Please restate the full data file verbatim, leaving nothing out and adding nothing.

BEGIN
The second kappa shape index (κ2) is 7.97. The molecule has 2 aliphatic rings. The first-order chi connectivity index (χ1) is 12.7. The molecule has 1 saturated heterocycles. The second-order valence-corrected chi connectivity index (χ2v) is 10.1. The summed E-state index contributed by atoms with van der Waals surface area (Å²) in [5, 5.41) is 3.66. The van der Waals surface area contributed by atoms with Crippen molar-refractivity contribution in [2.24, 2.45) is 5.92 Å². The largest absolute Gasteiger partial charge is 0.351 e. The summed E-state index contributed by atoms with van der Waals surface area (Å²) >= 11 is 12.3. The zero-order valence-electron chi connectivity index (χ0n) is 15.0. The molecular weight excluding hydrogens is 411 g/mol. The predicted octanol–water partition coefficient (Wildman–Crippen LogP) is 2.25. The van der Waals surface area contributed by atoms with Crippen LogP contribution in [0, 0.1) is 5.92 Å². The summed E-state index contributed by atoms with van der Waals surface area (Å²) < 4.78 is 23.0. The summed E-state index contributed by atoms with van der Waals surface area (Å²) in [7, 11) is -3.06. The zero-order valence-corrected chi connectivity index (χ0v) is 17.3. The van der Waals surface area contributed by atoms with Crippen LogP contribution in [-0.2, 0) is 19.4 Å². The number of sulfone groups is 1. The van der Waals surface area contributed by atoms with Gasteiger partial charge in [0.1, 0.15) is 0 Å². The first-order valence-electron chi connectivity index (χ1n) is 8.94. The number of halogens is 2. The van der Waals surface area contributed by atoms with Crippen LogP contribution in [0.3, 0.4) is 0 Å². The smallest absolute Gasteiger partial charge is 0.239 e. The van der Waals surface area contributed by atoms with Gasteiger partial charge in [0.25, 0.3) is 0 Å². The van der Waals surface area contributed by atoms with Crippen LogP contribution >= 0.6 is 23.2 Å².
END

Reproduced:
The second kappa shape index (κ2) is 7.97. The molecule has 2 aliphatic rings. The first-order chi connectivity index (χ1) is 12.7. The molecule has 1 saturated heterocycles. The second-order valence-corrected chi connectivity index (χ2v) is 10.1. The summed E-state index contributed by atoms with van der Waals surface area (Å²) in [5, 5.41) is 3.66. The van der Waals surface area contributed by atoms with Crippen molar-refractivity contribution in [2.24, 2.45) is 5.92 Å². The largest absolute Gasteiger partial charge is 0.351 e. The summed E-state index contributed by atoms with van der Waals surface area (Å²) >= 11 is 12.3. The zero-order valence-electron chi connectivity index (χ0n) is 15.0. The molecular weight excluding hydrogens is 411 g/mol. The predicted octanol–water partition coefficient (Wildman–Crippen LogP) is 2.25. The van der Waals surface area contributed by atoms with Crippen LogP contribution in [0, 0.1) is 5.92 Å². The summed E-state index contributed by atoms with van der Waals surface area (Å²) < 4.78 is 23.0. The summed E-state index contributed by atoms with van der Waals surface area (Å²) in [7, 11) is -3.06. The zero-order valence-corrected chi connectivity index (χ0v) is 17.3. The van der Waals surface area contributed by atoms with Crippen LogP contribution in [-0.2, 0) is 19.4 Å². The number of sulfone groups is 1. The van der Waals surface area contributed by atoms with Gasteiger partial charge in [0.1, 0.15) is 0 Å². The first-order valence-electron chi connectivity index (χ1n) is 8.94. The number of halogens is 2. The van der Waals surface area contributed by atoms with Crippen LogP contribution in [0.3, 0.4) is 0 Å². The smallest absolute Gasteiger partial charge is 0.239 e. The van der Waals surface area contributed by atoms with Gasteiger partial charge in [0.25, 0.3) is 0 Å². The van der Waals surface area contributed by atoms with Crippen LogP contribution >= 0.6 is 23.2 Å².